Yemen's exiled president backs out of talks with rebels
Sep. 13, 2015
SANAA, Yemen (AP) — Yemen's internationally recognized president will not participate in U.N.-brokered talks later this week with Shiite rebels who control the capital and much of the country's north, his office said Sunday.
The statement said there would be no talks with the rebels, known as Houthis, unless they accept a U.N. resolution that obliges them to withdraw from areas they seized and surrender weapons taken from state institutions.
The announcement came as President Abed Rabbo Mansour Hadi's government, currently in self-exile in Saudi Arabia, is making preparations to return to the port city of Aden at the end of this month following the Muslim Eid al-Adha holiday, two senior Yemeni government officials told The Associated Press.
More than 200 Saudi, Emirati and Yemeni troops have come to Aden in the past two weeks to help secure the city and pave the way for the government's long-planned return, according to Aden's governor Nayef al-Bakri and pro-government security officials.
Many Yemeni troops who were sent for training in Saudi Arabia and the United Arab Emirates are returning to fight, pro-government officials said, reflecting the administration's confidence that it can hold onto the key city that has been bitterly contested by the various sides in the conflict. Parts of Aden are currently controlled by al-Qaida.
Hadi fled Yemen earlier this year for Saudi Arabia, which is leading a U.S.-backed coalition that has been striking the Iran-supported rebels from the air since March.
Yemen's conflict pits an array of forces against the Houthi rebels, who are allied with security forces loyal to former President Ali Abdullah Saleh. The conflict has killed more than 4,000 people, leaving the Arab world's poorest country in the grip of a humanitarian crisis and on the brink of famine.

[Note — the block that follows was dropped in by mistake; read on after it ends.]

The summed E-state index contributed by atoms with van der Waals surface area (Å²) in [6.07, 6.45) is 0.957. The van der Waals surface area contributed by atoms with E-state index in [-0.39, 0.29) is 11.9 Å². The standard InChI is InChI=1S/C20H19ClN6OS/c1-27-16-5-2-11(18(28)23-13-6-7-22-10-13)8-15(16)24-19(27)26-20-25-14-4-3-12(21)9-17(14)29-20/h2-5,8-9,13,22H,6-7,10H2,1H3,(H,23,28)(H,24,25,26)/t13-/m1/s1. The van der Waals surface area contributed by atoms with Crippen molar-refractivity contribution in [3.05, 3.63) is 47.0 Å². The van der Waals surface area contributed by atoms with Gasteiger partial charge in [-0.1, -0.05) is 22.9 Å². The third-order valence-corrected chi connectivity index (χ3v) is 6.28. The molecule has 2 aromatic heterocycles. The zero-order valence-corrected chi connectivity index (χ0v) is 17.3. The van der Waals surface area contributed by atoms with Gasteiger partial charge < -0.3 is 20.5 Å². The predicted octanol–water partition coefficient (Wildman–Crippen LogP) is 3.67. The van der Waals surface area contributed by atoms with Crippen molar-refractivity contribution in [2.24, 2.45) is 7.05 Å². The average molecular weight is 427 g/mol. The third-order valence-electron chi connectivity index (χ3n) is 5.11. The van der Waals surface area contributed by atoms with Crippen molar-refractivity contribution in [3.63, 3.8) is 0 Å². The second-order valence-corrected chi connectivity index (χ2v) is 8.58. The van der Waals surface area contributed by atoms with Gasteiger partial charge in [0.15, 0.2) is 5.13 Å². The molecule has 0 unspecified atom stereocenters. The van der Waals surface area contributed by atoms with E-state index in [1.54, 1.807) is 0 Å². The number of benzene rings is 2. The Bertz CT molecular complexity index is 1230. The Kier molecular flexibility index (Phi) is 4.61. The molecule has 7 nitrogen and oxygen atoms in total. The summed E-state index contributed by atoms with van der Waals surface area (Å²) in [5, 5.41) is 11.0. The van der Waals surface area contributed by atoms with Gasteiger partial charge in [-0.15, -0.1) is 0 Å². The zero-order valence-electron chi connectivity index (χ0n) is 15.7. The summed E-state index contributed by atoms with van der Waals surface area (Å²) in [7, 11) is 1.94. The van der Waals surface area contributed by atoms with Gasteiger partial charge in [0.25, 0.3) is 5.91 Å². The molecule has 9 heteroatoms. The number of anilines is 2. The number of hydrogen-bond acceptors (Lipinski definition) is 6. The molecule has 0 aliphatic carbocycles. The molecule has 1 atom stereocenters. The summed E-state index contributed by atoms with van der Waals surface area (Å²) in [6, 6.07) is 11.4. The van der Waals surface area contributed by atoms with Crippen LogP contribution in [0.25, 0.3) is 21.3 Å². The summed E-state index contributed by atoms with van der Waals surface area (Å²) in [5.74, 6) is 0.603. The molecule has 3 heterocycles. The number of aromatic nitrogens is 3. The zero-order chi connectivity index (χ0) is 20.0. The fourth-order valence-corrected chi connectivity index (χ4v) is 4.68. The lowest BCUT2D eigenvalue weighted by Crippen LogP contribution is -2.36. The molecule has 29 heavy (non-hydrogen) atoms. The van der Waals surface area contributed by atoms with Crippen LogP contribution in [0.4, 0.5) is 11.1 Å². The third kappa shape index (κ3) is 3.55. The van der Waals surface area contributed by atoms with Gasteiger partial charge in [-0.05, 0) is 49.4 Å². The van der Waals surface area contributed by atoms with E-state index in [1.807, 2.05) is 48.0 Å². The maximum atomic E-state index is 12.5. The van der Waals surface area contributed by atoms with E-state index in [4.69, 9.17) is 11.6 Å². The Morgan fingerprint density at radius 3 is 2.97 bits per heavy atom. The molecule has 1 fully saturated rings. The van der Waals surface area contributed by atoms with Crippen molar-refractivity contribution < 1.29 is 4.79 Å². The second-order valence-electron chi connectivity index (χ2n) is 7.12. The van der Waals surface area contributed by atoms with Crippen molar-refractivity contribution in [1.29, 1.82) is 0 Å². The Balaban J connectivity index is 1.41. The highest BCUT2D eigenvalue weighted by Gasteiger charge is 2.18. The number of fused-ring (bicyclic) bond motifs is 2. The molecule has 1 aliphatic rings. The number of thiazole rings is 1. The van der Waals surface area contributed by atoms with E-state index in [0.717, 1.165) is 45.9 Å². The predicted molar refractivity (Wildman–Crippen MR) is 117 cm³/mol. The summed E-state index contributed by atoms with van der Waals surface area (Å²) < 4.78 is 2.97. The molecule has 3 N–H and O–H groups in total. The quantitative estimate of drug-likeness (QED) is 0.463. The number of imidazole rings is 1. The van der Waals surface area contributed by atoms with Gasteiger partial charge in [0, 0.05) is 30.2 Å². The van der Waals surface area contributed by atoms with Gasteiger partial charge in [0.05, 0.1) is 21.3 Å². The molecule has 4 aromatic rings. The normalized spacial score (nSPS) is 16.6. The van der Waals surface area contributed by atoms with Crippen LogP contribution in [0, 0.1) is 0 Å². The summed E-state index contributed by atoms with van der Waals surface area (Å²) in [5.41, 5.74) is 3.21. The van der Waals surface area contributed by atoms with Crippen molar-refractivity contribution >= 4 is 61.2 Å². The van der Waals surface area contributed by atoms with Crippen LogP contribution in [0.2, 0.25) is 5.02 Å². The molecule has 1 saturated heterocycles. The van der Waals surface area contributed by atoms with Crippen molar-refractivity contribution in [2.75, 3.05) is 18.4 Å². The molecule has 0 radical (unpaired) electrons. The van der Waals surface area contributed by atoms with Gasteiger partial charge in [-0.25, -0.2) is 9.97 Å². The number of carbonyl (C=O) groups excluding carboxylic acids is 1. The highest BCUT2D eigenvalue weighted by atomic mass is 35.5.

Several previous attempts to get the parties to end the conflict have failed, and it has proven nearly impossible to arrange a humanitarian pause to deliver desperately needed aid.
Also Sunday, a delegation of anti-rebel militia leaders from Aden traveled to Saudi Arabia and the United Arab Emirates at the request of the Hadi government to meet Yemeni and coalition officials, said anti-rebel militia leader Adeeb al-Eisy.
Pro-government officials said the visits aim to convince these fighters to lay down their weapons and withdraw from Aden and neighboring Lahj and Abyan provinces.
Anti-rebel militia fighters have refused to surrender their weapons to civil police, which is understaffed and not trained for full-scale combat, arguing it would leave them all defenseless in the face of al-Qaida militants and other extremists, officials from both sides said.
Many of the anti-rebel forces also distrust the Yemeni government, especially young fighters who take credit for "the liberation of Aden" and see no reason to follow orders from others, they added.
In the al-Qaida-controlled capital of Yemen's sprawling province of Hadramawt, a suspected U.S. drone attack on a military encampment on Saturday killed at least four people east of Mukalla, independent security officials there said Sunday. The victims, the officials and witnesses said, were buried nearby while scores of masked gunmen on motorcycles cordoned off the site of the attack.
And in the contested central province of Marib, 25 fighters from both sides of the conflict were killed as Yemeni and coalition troops advanced, cutting off multiple Houthi supply lines, pro-government and independent security officials as well as local tribal leaders said.
All officials and witnesses spoke on condition of anonymity because they are not authorized to brief journalists or fear reprisals.
Meanwhile, mourners in the United Arab Emirates grieved over the loss of servicemen killed in a Sept. 5 missile attack in Yemen after additional bodies arrived in the federal capital, Abu Dhabi, on Saturday following their identification in Saudi Arabia.
The Emirates said a total of 52 of its soldiers — seven more than the 45 it earlier acknowledged — were killed in the Houthi rebel attack. It was the heaviest military loss for the country since it was founded in 1971. The soldiers were deployed as part of the Saudi-led coalition.
Associated Press writer Adam Schreck in Dubai, United Arab Emirates contributed to this report.